I discovered Travis Gardner on Instagram in the spring of 2020 and was immediately impressed with his street trials skills. He also seemed like a pretty cool dude, though I’ve never had the opportunity to meet Travis in person (at least not yet) since he’s located in Los Angeles, CA and I’m on the opposite side of the US in Connecticut. As I started compiling my list of trials riders to interview, Travis was one of the first that came to mind. The number of “expert” street trials riders from the US that I’ve found online (or in person) is not all that big; Travis stood out as an obvious choice for an interview.

I really enjoyed hearing what Travis had to say about his experiences and thoughts on trials. Definitely some good stuff in there, as well as some good stories and great advice. Enjoy!

How long have you been riding bike trials?

Not a terribly long time in total I guess. I kinda learned how to hop on my back tire in my teens watching Hans Rey and a little “here and there” bouncing around on small features but DH mountain bike racing was pretty much all I was focused on at that age. I did try one trials comp at the Mammoth Mountain national in 97 (I think 97) in the sport category but don’t remember placing. I remember it being a fun time but nerves and an extreme lack of experience made it a struggle for me. I remember a lot of dabs haha. After retiring in my early 20’s from racing and then going to school I was off of bikes for almost 15 years. Only in my late 30’s I got back in to riding and it’s been about the last 4 years (2019-2023).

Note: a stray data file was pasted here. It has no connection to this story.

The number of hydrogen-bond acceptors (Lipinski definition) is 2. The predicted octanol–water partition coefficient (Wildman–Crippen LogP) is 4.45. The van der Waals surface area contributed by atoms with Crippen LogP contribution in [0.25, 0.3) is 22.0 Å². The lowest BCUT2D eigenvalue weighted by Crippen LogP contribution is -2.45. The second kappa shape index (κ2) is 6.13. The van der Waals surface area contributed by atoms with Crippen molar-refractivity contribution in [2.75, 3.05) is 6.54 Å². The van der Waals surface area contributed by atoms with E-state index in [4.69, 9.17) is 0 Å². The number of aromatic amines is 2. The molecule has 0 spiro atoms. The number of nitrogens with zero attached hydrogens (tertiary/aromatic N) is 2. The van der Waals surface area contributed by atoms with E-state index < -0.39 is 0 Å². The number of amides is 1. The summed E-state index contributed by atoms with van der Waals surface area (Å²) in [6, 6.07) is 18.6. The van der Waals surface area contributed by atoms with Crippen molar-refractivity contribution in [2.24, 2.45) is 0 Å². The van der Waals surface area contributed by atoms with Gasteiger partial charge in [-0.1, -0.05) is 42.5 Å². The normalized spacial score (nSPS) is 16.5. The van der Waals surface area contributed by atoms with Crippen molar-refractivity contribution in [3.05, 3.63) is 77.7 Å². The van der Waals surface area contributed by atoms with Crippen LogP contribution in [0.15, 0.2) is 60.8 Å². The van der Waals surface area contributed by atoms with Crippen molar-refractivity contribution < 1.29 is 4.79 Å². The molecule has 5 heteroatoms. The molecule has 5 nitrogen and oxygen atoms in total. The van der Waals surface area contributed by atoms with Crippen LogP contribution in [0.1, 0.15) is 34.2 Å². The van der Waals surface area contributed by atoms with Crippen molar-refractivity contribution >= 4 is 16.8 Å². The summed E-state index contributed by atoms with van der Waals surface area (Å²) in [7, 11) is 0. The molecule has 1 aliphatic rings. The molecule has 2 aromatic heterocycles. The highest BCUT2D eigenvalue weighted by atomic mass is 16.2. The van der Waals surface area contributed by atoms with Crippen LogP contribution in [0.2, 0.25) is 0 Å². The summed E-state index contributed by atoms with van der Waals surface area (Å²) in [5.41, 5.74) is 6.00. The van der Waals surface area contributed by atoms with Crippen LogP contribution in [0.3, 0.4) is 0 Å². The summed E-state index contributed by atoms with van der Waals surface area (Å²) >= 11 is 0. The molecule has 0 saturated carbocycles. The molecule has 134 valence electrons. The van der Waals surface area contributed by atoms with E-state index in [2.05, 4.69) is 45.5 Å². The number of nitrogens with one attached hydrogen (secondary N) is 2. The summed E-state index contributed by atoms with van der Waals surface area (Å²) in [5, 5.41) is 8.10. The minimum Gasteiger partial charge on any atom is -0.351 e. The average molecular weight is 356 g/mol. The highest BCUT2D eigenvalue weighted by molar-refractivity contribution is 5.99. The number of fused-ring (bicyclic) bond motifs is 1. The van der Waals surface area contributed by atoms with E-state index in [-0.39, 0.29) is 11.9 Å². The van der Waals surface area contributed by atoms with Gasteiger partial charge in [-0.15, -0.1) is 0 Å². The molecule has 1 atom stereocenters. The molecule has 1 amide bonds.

How did you discover bike trials and how did you get started?

I first learned about it in the mid 90’s from an old video with Hans Rey and Libor Karas. I was completely enamored with the way those two rode. I tried my best to copy them but that short progress was quickly overshadowed by the growing DH scene and guys like Shawn Palmer, John Tomac, Missy Giove & Miles Rockwell were who I started to look up to. And around 15 is pretty much where my downhill career started and trials kind of disappeared for me.

How would you define/describe “bike trials” in your own words to someone who never heard of it?

For someone who’s never heard of it, the easiest way I’ve explained it is “parkour” on a bike haha.

What type of bike trials riding do you prefer (style, obstacle types, moves, solo/group, etc.) and where do you like to ride?

I kinda prefer all of it honestly. Street is mostly what I ride and I really appreciate how tough natural terrain can be but it’s probably the least of what I ride. Living in LA there’s not a lot of natural stuff around but I do love me some clean concrete edges and smooth man made surfaces haha.

And I love group rides cause it really helps me with my motivation but I don’t seem to score many and riding solo is what 99% of my rides are.